Welcome all to my first Casual Friday post. I’m going to be testing these posts over the next several weeks to get a feel for them. You see, I’d like to learn how to blog better. With my blog, I hope to showcase my knowledge, have a landing spot for my credentials, and use blogging to better connect to peers. In order to get better at the craft I’ve decided to blog more. Seems simple enough, but is it?

Most of my blog posts are great “evergreen content”. This means that anyone can get the link, at any time, and there will be some value. However, I’m terrible at dynamic content. Quite frankly, while there is a ton of news happening throughout the Rhetoric and Tech Comm academic spheres (CFP, new Phd candidates, Conferences, published books, you get the point), my confidence in joining that inner circle of scholars is ill-to-none.

I follow along. There’s listservs and obvious influencers. I’ll only follow blogs from scholars I think I have something to learn (or they don’t seem like a jerk). Followed one rhet blogger last year where I made a positive comment and they tongue lashed me for some reason. C’est la vie, that’s one less program to think about.

Getting back to the topic, blogging serves as a tactic, a means to a never-ending end. My opaque goal of becoming a professor is always under question. This is like a WW2 captain in an important battle saying, “Men, I need you to take, maybe that hill? Some of you will die, but maybe to just the left or right of that hill is good enough, I think. I’m not sure, but if you could try going around the back, maybe? Some of you others just run at it?”.

I’ve received one offer for help, but I find myself going blank with questions.

Talking it out with my significant other, she thinks that my view on “passion” is skewed. Makes sense. I’ve had enough mentors tell me that I lack “passion”. I see how others portray their desires, but with comparison comes overly brutal honesty. It’s not a question of how much I care. It is a question of, can I portray a level of interest and engagement they expect from me? Can I show this level of interest without sustaining negative consequences some place else? Is there room in my life to have my career interests and my job?

The hard part is letting go of past experiences. It’s very difficult to aim at the target in front of you, if you’re constantly looking back. The time during undergrad, Dr. L, told me to “drop out of college entirely” is an instance that comes to mind. There was also that time I was let-go from a job because I told them I wanted a Phd (They wanted me to make a 2-5 year commitment at the time). There’s also the small insults from different profs during grad school (Dr. G’s “golden boy”, bashing tech-comm as a lower, “just plain stupid”).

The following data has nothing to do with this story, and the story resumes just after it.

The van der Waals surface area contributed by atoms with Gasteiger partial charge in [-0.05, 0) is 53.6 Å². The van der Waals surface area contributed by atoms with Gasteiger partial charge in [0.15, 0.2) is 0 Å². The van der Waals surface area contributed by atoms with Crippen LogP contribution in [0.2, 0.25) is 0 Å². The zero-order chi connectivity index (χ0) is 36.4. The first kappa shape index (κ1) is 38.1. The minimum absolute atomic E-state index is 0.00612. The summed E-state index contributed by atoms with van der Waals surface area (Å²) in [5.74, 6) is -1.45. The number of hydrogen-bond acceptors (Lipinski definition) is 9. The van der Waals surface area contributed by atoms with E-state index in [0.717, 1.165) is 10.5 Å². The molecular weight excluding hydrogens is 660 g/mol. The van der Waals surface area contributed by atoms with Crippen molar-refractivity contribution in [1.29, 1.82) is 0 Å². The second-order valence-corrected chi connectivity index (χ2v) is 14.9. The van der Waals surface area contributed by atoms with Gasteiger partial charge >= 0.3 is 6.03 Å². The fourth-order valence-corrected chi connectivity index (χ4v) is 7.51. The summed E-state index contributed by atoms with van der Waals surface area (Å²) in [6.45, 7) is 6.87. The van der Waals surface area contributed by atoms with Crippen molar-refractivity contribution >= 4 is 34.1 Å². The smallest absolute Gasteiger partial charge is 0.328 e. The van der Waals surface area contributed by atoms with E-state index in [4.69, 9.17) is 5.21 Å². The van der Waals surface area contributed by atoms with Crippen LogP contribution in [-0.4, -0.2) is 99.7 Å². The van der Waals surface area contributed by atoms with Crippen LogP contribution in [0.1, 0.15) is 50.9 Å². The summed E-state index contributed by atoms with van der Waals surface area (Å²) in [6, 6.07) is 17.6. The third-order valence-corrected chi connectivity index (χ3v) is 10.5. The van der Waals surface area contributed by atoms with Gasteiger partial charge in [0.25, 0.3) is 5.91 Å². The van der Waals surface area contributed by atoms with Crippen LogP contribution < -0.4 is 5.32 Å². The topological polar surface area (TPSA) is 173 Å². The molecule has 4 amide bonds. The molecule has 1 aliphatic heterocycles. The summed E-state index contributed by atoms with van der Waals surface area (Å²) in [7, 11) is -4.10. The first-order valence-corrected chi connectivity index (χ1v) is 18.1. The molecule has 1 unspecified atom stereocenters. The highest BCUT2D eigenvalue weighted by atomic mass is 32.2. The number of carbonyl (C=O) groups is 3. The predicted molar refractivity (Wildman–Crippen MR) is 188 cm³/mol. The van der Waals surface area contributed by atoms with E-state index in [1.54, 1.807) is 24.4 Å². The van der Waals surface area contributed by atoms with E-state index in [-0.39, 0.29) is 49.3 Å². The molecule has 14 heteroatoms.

My favorite was getting told, “you don’t belong here” in grad school.

Dr. G, by the way, was the person constantly vouching for me. It seemed that many other profs didn’t care for her or for me. Luckily, during grad school I did have a slew of others to combat the handful. I guess that’s why I felt grad school was difficult. It wasn’t the coursework or the multiple jobs and internships. The hard part was navigating between faculty, peer, and outsider opinions of your abilities. Why anyone should have an opinion anyway is beyond me.

Now thinking, all of that negativity might be a reason I’ve decided to hold one rule with my career: be positive.

I don’t think most people realize that, at various points in their life, they will be a mentor. The thoughts, feelings, and opinions they provide to impressionable ears will ring in that person’s head for the rest of their life. There’s power in your opinion and an ethical responsibility to that end.

This all may seem like a series of ramblings. I assure you it’s not. It might make it easier to see a cognitive map:

Career Goals= blogging goals + blogging tactics + social media goals/tactics + confidence – lack of confidence – past experience – understanding of career difficulty + attitude + moral/ethical grounding + support

I know that I can do the work. I know that who I am makes me a great candidate. The timeline is also very long. Applications at the end of this year and my potential start in a new program the fall after. So, maybe fall of 2021? I’ll have to keep working to prove to others that I’m worth something.